In 1870-72, John Marius Wilson's Imperial Gazetteer of England and Wales described Methley like this:
METHLEY, a village and a parish in Pontefract district, W. R. Yorkshire. The village stands near a station of its own name on the Leeds and Normanton line of the Midland railway, between the confluence of the rivers Aire and Calder, 5½ miles NE by N of Wakefield; dates from some period before Domesday; is a large, wellbuilt, pleasant place, amid rich and finely-wooded environs; and has a post office under Leeds. The parish comprises 3,240 acres. Real property, £13,204; of which £4,000 are in mines, and £440 in railways. ...
Pop. in 1851,1,926; in 1861,2,472. Houses, 501. The property is not much divided. The manor and most of the land belong to the Earl of Mexborough. Methley Hall, a stately mansion, also belongs to the Earl. Coal of excellent quality is largely mined. The living is a rectory in the diocese of Ripon. Value, £908.* Patron, the Duchy of Lancaster. The church is partly decorated English, partly perpendicular; consists of nave, aisles, transept, chancel, and porch, with tower and spire; has, over the S entrance, a mutilated statue of King Oswald; and contains some ancient and beautiful monuments of the Watertons and Savilles. There are chapels for Wesleyans, Primitive Methodists, and United Free Methodists, a national school for boys, and a national school for girls.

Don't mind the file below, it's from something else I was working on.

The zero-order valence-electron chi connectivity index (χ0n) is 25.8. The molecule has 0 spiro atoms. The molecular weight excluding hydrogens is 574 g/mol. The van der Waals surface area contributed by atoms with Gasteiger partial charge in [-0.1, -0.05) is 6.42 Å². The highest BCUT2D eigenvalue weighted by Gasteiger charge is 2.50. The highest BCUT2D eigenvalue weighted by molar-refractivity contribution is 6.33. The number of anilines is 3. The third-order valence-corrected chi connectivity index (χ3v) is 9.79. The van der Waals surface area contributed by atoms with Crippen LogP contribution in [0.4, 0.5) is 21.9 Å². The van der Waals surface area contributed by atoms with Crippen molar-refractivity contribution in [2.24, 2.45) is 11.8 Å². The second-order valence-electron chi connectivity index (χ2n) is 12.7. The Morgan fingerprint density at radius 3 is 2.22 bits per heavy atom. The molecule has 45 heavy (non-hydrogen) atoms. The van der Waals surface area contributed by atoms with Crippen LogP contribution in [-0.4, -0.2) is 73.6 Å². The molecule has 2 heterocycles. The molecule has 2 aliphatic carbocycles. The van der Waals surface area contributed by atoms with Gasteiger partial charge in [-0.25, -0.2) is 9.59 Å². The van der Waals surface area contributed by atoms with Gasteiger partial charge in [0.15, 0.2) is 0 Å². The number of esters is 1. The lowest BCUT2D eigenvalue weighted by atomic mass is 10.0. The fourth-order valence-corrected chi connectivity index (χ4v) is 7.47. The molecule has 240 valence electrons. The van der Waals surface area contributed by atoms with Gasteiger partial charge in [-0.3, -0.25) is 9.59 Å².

A Vision of Britain through Time includes a large library of local statistics for administrative units. For the best overall sense of how the area containing Methley has changed, please see our redistricted information for the modern district of Leeds. More detailed statistical data are available under Units and statistics, which includes both administrative units covering Methley and units named after it.
GB Historical GIS / University of Portsmouth, History of Methley, in Leeds and West Riding | Map and description, A Vision of Britain through Time.
Date accessed: 01st November 2014
Click here for more detailed advice on finding places within A Vision of Britain through Time, and maybe some references to other places called "Methley".